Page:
There’s a lot of so-called “hard men” around who actually are just bigger and stronger than average, and who like to throw their weight around to “impress” their so-called “mates”. Well in my book, beating on smaller, weaker people doesn’t make you hard – it makes you a bully, trying to make up for your teeny dick by hitting people you know ain’t gonna do you over.
Ad it ain’t just me who thinks this. Read what an OSE officer wrote on the subject – that’s a guy who parachuted into Nazi-controlled Europe during the Second World War, to kill Nazis and organize resistance. That’s right: let’s see what a truly brave man has to say about you beefy bully-boys.
I am a good enough shot. But when it comes to physical violence I am repelled. I wish it were still an age when a man could carry a sword or a rapier without attracting attention. I am no true-blue Britisher. I believe that fists are the most uncouth, the most unsatisfactory, and the most cowardly of weapons. A Corsican whom I had known and admired in Lyons, had shown me a foreigner’s viewpoint regarding the absurd British or Anglo-Saxon boast that we are the cleanest fighters because we use our fists.
“Two men are enemies,” the Corsican said. “They decide to kill each other. One is big. The other is small. They fight with fists. The small man cannot get near the big man. The small man is the most nimble. But the big man chases him. Eventually, he should catch him, and kill him. Now give to each man a knife. The small man is still at a disadvantage. The big man has more reach. It’s difficult to penetrate his wide guard. But the small man is the more nimble. His thrusts are the quicker. And knife-fighting is a question of courage. Perhaps the big one feels faint when he thinks he may die. Or when he sees blood. The battle is more even. It is more dirty to fight with fists than with knives. To attack another man with fists is a dirty trick, requiring little courage, but only bestial strength.” This Corsican was biased, being an expert with the knife he carried and ate and shaved with. It was a long curving blade, with a delicately curved, black bone handle, I recall. But I thoroughly agreed, and agree with his sentiments. To hell with adventure novelists who decry every man who draws a knife and lionise honest John who fights with his fists.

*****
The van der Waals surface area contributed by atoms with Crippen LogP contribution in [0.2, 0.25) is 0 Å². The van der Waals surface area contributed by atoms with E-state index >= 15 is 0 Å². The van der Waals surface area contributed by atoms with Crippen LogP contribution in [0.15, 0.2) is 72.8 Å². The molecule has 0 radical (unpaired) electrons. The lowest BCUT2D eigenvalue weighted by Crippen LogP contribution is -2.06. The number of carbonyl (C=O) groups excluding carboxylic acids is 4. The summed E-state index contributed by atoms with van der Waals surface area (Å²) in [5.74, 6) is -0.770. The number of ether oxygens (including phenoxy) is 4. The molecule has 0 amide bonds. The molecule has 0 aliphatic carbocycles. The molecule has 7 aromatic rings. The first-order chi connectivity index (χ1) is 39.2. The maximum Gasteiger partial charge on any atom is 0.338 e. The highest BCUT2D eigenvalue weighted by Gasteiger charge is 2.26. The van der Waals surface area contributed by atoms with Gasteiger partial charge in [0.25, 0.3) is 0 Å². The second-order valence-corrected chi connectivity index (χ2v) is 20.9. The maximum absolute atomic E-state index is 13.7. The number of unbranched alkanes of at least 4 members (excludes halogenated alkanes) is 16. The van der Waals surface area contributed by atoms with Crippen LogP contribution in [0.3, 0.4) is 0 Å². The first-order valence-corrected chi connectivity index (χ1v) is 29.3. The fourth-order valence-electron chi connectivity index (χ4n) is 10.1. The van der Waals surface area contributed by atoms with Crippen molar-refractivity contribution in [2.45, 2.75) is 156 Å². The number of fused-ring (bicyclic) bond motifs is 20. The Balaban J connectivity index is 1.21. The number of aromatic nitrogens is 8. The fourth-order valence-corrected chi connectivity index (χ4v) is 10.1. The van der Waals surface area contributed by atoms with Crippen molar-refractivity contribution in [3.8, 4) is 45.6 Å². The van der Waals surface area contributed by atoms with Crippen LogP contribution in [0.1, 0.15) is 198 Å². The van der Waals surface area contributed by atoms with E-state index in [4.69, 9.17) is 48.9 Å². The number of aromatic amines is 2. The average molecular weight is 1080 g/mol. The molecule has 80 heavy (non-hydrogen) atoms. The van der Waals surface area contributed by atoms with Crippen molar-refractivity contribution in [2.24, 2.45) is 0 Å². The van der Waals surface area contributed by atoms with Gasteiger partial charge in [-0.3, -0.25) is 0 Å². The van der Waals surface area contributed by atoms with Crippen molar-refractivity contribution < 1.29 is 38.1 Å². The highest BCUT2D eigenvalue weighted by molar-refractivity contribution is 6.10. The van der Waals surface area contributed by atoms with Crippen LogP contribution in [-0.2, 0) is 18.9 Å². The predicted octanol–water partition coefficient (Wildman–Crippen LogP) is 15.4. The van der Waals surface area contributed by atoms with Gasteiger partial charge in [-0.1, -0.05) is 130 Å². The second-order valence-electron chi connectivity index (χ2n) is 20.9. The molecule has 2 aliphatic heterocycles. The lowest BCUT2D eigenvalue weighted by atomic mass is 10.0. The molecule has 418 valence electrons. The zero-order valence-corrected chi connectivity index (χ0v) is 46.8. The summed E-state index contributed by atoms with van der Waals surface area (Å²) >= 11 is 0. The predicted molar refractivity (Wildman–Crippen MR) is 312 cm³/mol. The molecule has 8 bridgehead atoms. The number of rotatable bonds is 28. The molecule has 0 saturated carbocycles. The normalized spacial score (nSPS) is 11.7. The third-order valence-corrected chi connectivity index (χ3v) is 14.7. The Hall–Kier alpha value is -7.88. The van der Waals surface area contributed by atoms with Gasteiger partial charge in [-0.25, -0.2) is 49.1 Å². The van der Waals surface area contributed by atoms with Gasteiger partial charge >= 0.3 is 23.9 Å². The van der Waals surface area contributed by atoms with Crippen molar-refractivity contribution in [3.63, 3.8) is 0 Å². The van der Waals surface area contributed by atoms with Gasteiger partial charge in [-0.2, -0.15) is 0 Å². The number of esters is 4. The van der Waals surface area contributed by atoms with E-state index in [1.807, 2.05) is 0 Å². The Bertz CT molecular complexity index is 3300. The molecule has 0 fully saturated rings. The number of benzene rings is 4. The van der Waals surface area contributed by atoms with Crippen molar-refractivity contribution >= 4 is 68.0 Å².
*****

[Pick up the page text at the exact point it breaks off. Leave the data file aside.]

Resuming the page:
~from Maquis, by George Millar
Don’t get me wrong here, I’m not suggesting we should all go round tooled up with blades, ready to stab each other at a moment’s notice. I’m using Millar’s words here because Millar was a truly brave man. He volunteered to parachute into Nazi-controlled France and who accepted the fact that each day might be his last. But the bully… he’s less than nothing. The kind of stuff I wipe off my shoe before going indoors. “Hard men”? I shit ’em.